Root canal treatment is a necessary procedure in order to save the tooth when the tooth is badly infected or broken. Root canals have an inaccurate reputation for being painful but are as pain-free as a simple filling. To understand why root canals are needed, it is important to understand the anatomy of the tooth. In the center of your tooth is the “pulp” which is the nerve and blood supply that runs up and down the roots. The nerve is the sensory unit for the tooth. When the nerve gets irritated beyond repair or infected by bacteria, then root canal treatment is necessary to relieve painful symptoms and sterilize the tooth from infection.
Causes of an irritated or infected pulp
- A deep cavity
- A cracked or broken tooth
Root canal therapy is initiated by accessing the infected or inflamed nerve chamber. Small files are used to remove the nerve tissue and clean out the roots. A series of rinses are used to kill bacteria in the center of the tooth. Once the tooth is cleaned and sterilized, a rubber-like filling material called Gutta Percha is used to fill-up and seal the center of the roots where the nerve tissue once was. After the root canal treatment is completed, a filling is placed in the center of the tooth to cover the gutta percha and fill the empty space in the middle of the tooth. Teeth that have had root canals completed are more prone to fracturing and require a crown to help hold the tooth together and prevent fractures.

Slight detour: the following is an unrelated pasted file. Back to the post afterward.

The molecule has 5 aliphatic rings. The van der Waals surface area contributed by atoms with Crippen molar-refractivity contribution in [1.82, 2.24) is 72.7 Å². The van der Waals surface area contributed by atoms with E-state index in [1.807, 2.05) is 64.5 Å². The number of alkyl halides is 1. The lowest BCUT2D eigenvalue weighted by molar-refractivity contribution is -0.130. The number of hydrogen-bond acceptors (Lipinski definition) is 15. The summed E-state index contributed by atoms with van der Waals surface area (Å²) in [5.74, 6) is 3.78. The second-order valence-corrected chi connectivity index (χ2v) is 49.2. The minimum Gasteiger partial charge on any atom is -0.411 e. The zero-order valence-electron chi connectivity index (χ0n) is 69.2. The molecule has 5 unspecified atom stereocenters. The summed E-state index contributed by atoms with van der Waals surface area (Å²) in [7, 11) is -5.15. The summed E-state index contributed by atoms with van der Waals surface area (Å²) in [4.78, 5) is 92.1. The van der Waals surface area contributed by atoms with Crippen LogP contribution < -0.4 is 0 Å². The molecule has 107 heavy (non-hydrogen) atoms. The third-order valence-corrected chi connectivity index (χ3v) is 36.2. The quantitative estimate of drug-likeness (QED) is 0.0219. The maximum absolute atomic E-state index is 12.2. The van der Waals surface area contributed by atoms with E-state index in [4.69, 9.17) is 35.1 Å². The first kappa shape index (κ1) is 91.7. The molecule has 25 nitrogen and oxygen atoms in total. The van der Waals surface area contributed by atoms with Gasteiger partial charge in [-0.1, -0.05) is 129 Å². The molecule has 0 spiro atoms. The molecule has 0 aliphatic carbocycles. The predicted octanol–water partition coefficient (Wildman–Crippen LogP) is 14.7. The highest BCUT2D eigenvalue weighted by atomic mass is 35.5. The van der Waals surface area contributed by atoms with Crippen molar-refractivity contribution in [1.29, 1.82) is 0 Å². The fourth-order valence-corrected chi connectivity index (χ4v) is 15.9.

Ultimately, root canal therapy is a safe and effective way of saving individual teeth, so you can smile the rest of your life!